4 steps to a stronger Kettlebell Press

Single-arm Kettlebell press FTW!

The kettlebell Press is arguably one of the most shoulder friendly pressing variations there is.

For fitness professionals / movement geeks : “It involves the coordinated action of the serratus anterior and the middle trapezius muscles, which together lead to the proper rotational action of the shoulder blades.”

For regular folks : “it lets your shoulder do its thing.”

This is one of my favourite pressing variations and I’ve used it in almost every training program of mine over the past 2 years. I relied on it heavily during a period when I was nursing a knee injury and couldn’t do anything except upper body work. I used this time to work on improving my pressing strength, and figured out some useful hacks along the way.

I hope these are as useful to you as they were to me!

Fix your rack technique

First things first. Here’s what good (left) vs. bad (right) rack technique looks like,

A good rack position sets you up to transfer maximum force to the weight, and keeps you efficient as a system.

Good rack = wrist neutral + vertical forearm | Bad rack = broken wrist + diagonal forearm

Spend time holding a weight overhead

It’s as simple as it sounds. Hold a heavy weight over your head and learn to keep it steady.

There are different exercises that will do the trick – Turkish Get Ups, Windmills, etc. – but the Overhead Carry is the simplest of these to master; which means you can load it up sooner.

Start with a weight that you are confident of pressing overhead and keep practising with it until the move starts to feel easy.

Build up to doing overhead carries not with your comfortable pressing weight but the weight you WANT to be able to press (use two hands to get the weight up, or Push Press it up, or both!). 

Abs braced, elbow straight, and look ahead of you. Watch out for your elbow – keeping it locked out and not letting it bend is a big struggle with the overhead carry.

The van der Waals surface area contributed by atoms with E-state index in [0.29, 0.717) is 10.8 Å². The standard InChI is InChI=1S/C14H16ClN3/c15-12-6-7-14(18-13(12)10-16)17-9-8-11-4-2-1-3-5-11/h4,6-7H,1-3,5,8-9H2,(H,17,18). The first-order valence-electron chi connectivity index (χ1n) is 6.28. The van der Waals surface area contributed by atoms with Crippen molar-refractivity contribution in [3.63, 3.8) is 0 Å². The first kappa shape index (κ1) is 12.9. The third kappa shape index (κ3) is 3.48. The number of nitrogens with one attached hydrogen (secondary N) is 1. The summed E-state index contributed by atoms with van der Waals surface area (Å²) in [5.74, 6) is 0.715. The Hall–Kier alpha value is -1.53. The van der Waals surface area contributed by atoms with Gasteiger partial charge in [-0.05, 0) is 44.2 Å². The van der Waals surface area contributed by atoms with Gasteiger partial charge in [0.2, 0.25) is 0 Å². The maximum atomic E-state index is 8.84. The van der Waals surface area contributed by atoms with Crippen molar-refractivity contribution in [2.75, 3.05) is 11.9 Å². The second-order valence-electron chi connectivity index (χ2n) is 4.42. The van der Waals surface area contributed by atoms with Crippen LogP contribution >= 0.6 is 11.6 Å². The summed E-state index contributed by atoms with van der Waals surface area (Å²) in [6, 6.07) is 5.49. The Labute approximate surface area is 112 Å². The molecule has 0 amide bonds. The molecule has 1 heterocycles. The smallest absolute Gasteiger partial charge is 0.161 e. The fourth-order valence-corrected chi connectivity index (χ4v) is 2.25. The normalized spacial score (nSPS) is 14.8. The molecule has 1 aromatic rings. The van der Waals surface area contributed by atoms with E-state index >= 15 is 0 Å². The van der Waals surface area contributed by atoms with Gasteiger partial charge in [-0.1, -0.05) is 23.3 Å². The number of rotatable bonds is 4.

Show your shoulder stabilisers some love

All the joints in our body have a particular range of motion, or groove, along which they travel. Our ankles and wrists have a rotational range of motion, while our knees and elbows move in a more to-and-fro manner. And all our joints have supportive muscles around them that stabilise this range of motion.

Think of these stabiliser muscles as railroad tracks. Just like how railroad tracks ensure trains move in the particular direction and path they are supposed to, stabiliser muscles keep your joints moving along the path they are built to move along.  

And trying to press a heavy weight when your stabiliser muscles are weak is like trying to drive a train along railroad tracks that are broken – they don’t let the train (your shoulder) move along the path it’s meant to. And just like how broken tracks cause train accidents, weak stabilisers cause shoulder injuries! 

Check out these Inverted kettlebell walks – these are simple exercises you can add in to your training at any point.

Remember to crush the handle of the kettlebell as hard you can on both moves, and keep your wrist neutral!

Fun fact : Because inverted bell exercises can only be done at lighter loads, they don’t let your bigger muscles (prime movers) step in to do the work that smaller muscles (stabilisers) should be doing.

It’s all about generating tension!

What does it mean to generate total body tension?

Imagine you have a factory of 100 workers. But this factory is inefficient and only 40 out of these 100 workers actually work.  The rest just come to work and bum around. Let’s call them managers 🙂

Going back to the press – say you have 100 workers (muscles) in your factory (body). But you are only engaging 40 of them.  That leaves more than half of your muscles without a function. So your ‘factory’ is performing at less than half its capacity.

Here’s what an efficient factory looks like – I’m getting as stiff as I can even though I’m lifting a weight that is relatively light for me.

Deadlift face for life.

How do you get to looking like this? (because if you don’t look ten different kinds of creepy while lifting heavy, you’re doing strength training wrong).

Take your time to set up before you start pressing, and think of engaging all the muscles right from your feet all the way to your shoulders.

  • Grip the floor with your feet
  • Tighten your quadriceps (thigh muscles)
  • Squeeze your butt hard
  • “Brace” your abs (clench like you would if someone were going to punch you in the stomach)
  • Tuck your rib cage down
  • Ensure your shoulders are in line with your ears
  • Grip the kettlebell hard, inhale and press!

This may seem like a long list of things to keep in mind but with practice, it’ll become second nature.

So there you have it; my top 4 hacks to pressing heavier kettlebells.

BRB, got some bells to lift.

Questions? Concerns? Feedback? Let me know in the Comments section!

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